Rome Masters 1000, Semifinal
Djokovic d. Murray, 6/1 3/6 7/6
Attempting to preserve ephemera via that most base and ephemeral of media – the internet – is doubtless a fool’s endeavour, even with the all the resources in the world. Of the hundreds of professional tennis matches played each season, there are less than a handful destined to endure in the collective memories of even devout fans, and even these few are almost exclusively drawn from several dozen matches between marquee players, and from the four Majors or – occasionally – Davis Cup. There is little use in railing against it, since the collective memory has never been capacious, and if anything the prevailing mania for documenting everything has served to enlarge it. We can now download an early round match from, say, San Jose in 2001, whereas even professional results from the 1960s are irrecoverably lost.
Of the early contenders for Match of the Year, three have occurred in Rome this week. By any reasonable measure, the tournament must already be considered a success, and the final hasn’t even been played yet. Furthermore, two of the classic matches of the last decade were Rome finals (2005 and 2006), with the latter being notorious for helping Tommy Robredo to his sole Masters title the following week in Hamburg, when both Federer and Nadal were too buggered to turn up. The ruling body were so incensed at this outcome that best-of-five finals were summarily outlawed. Anyway, Rome’s reputation as the clay Masters par excellence has been well-earned, and the latest installment has been one to remember. The problem is that unless the final is an epic, almost no one will remember it.
For several reasons, it is unlikely the final will be an epic. Firstly, Novak Djokovic already looked spent halfway through today’s gripping encounter with Andy Murray. The second half of the match proved considerably more work than the first, so he’ll surely have little left for Nadal. Secondly, the best-of-three format rarely produces epics, although Djokovic and Nadal have demonstrated that quantity trumps quality, so long as they hang around long enough. I speak of course of the Madrid 2009 semifinal, in which Nadal overcame Djokovic in about four and half hours. It is the longest best-of-three match in history, although that merely measures time on court, and not actual time hitting a tennis ball. It is not inconceivable that tomorrow’s final will outlast Madrid, so long as they take a 45 second break between each point, instead of the usual 40.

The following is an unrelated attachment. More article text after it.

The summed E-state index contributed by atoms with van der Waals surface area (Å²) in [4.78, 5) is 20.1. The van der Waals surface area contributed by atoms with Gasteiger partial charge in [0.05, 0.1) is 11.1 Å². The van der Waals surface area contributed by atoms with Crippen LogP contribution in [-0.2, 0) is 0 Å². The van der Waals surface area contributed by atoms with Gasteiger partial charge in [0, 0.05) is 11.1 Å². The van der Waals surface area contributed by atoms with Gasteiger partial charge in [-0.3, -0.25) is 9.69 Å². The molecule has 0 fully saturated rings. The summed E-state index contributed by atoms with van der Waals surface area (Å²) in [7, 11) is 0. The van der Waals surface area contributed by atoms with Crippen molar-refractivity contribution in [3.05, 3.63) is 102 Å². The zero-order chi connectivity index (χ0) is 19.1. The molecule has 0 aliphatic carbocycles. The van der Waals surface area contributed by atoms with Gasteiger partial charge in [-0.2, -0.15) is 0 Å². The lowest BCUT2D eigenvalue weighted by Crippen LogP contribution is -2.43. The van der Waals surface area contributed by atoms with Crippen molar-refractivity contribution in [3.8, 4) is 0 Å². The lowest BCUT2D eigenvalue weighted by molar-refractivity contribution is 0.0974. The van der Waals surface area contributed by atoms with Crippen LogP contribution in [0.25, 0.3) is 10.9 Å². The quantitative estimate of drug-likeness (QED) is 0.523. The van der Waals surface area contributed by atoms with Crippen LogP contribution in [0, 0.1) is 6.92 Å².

As for today’s match, which deserves to be remembered for a long time but sadly won’t be, it was truly superb. It revealed nothing about Djokovic that we didn’t already know, and little that wasn’t explicit in a streak of 38 matches: he’s the best player going around, he loves to thump his out-thrust chest, his parents are insufferable, and he’s a hell of a nice guy. And Murray? It showed us that he can play well on clay. This week. Anyone who claims to know how he’ll play next week or, more importantly, the week after, is foolish or wrong. He proved long ago that, when he’s on, he can expose weaknesses in every opponent’s game. That includes Djokovic, who today was stranded for a time in the Scot’s psychic mire, and inexorably submerged. He was lucky to haul himself out with his very last gasp of breath. His overblown roars afterward suggested nothing so much as titanic relief.